Boice presents an attractive title that gets good reviews at Amazon. I guess these come from writers that have been relieved from writers block and are terribly grateful to the author. Blocking is probably the emphasis of the book. For non-blocked writers the offering is less tempting. The techniques presented for people who write fluently already are a bit obvious. Review below.
What is covered
The book has 4 main sections, and a large appendix with tests plus an annotated bibliography.
A good proportion of the book is splattered with all kind of horror stories of blocked writers. This book is dated in 1990; I doubt many academics of today would stay very long in their jobs with blocks half as bad as the ones described in the introduction of this book. It gets a bit tiring when, even after the first third of the book, one still find these anecdotes even when most readers are clearly not concerned about those extreme problems (I hope!).
The first section offers a common-sense analysis on writing problems and why professors don’t write. Then, the book proposes strategies for the short run, the long run, and dealing with relapses.
Techniques for the short run
The proposed solutions are based on contingent writing: (e.g., if you write and meet your goal, you get some reinforcement). This is simply operand conditioning, nothing wrong with it, as many therapies are structured around it, but nothing outstanding.
Another important tool is ‘generative writing’ (GW). This is simply a way of writing without editing and revising. An additional feature is that this should be ‘timed’ writing. There are two types. In GW-I one can write about anything. This is just to ‘break the ice, and get you going. This supposedly start enough momentum to get you going. The second type, GW-II, should be done on a topic in particular (hopefully, the paper at hand!). It is still pretty close to brainstorming: simply put down any idea you have about that topic.
A third stage GW-III is all about outlining: form clusters with your disorganized ideas, try to think about structure, etc.
The fourth stage is simply to repeat GW-II and III in cycles, as many times.
Note a curiosity here. Boice recommends writing first, then outline. This is the opposite to the most common advice of starting with a good outline.
Boice agrees with Mark Forster in that it is best to work in short periods of concentrated writing instead of long sessions (“Oh my god, the deadline is tomorrow!”). This is the “little and often” principle in Forster’s method. Boice proposes that academics that work on writing for only 30 min a day are productive enough to have a successful career.
Techniques for the long run
Boice covers four steps. The short term stuff we saw about establishing momentum with generative writing is called automaticity (step 1). The contingent reinforcement is called externality (step 2). The long run stuff is classified as Self-control and sociality.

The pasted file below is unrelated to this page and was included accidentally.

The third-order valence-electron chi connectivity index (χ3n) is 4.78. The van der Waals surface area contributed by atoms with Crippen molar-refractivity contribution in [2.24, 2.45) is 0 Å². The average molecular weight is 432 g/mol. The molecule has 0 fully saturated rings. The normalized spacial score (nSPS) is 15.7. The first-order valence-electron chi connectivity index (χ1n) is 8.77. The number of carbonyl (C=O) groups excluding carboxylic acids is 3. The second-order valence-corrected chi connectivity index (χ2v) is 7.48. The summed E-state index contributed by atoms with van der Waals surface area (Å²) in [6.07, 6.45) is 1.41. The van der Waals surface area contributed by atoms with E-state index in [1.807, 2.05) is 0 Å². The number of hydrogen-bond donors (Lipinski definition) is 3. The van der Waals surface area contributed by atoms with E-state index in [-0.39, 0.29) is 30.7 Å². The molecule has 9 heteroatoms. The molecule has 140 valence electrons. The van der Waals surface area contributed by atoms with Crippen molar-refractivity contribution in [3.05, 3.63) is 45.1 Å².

Ok, so how do we know what we know? Is the method described in this book worth a try?
In general, the methodology of the book seems a bit weak for me, although I sympathetically agree that the topic is extremely difficult to study. First, the book is on the short side in data. There are a few tables in the book with very simple designs, but no hypothesis is tested experimentally, and no statistics are reported. I guess this is just a consequence of how difficult the topic of writing is to study experimentally.
Maybe using ‘professors’ as experimental participants is not the ideal situation for an experiment. Most data come from people who took a seminar (or a ‘treatment’) from the author to overcome writing problems, so the sample is not representative of the general academic population.
Professors, with their varied requirements, differences in deadlines, teaching loads etc, make it difficult to apply experimental design ideas. And the dependent variable “number of pages written” is far from ideal too: in the preparation of a paper, we make notes, schemas, etc… probably using different formats. At the end of the day, at least I don’t know how many ‘pages’ I have written (some programs I use in the process do not even use the concept of pages! Plus, on those which do, the page count depends on font size, space between lines, etc).
What I write a day is spread over many different files, so the page count is not a valid measure. How about a word count? Not really, since I write a lot of schemas, drafts, todos, mails, notes to self, etc that should not be considered actual writing. Some of this activity acutally helps producing the final paper, but it is certainly not a full 100% of it.
There are some tests in the book, but I didn’t see any reports about their psychometric properties. (check Boice’s homepage) Boice seems to be respected by other authors; he has other books on the topic.
In summary: My impression is that this would be the perfect book to overcome writer’s block, but it may be a not so good choice for the average academic, and even less so for the techno-academic.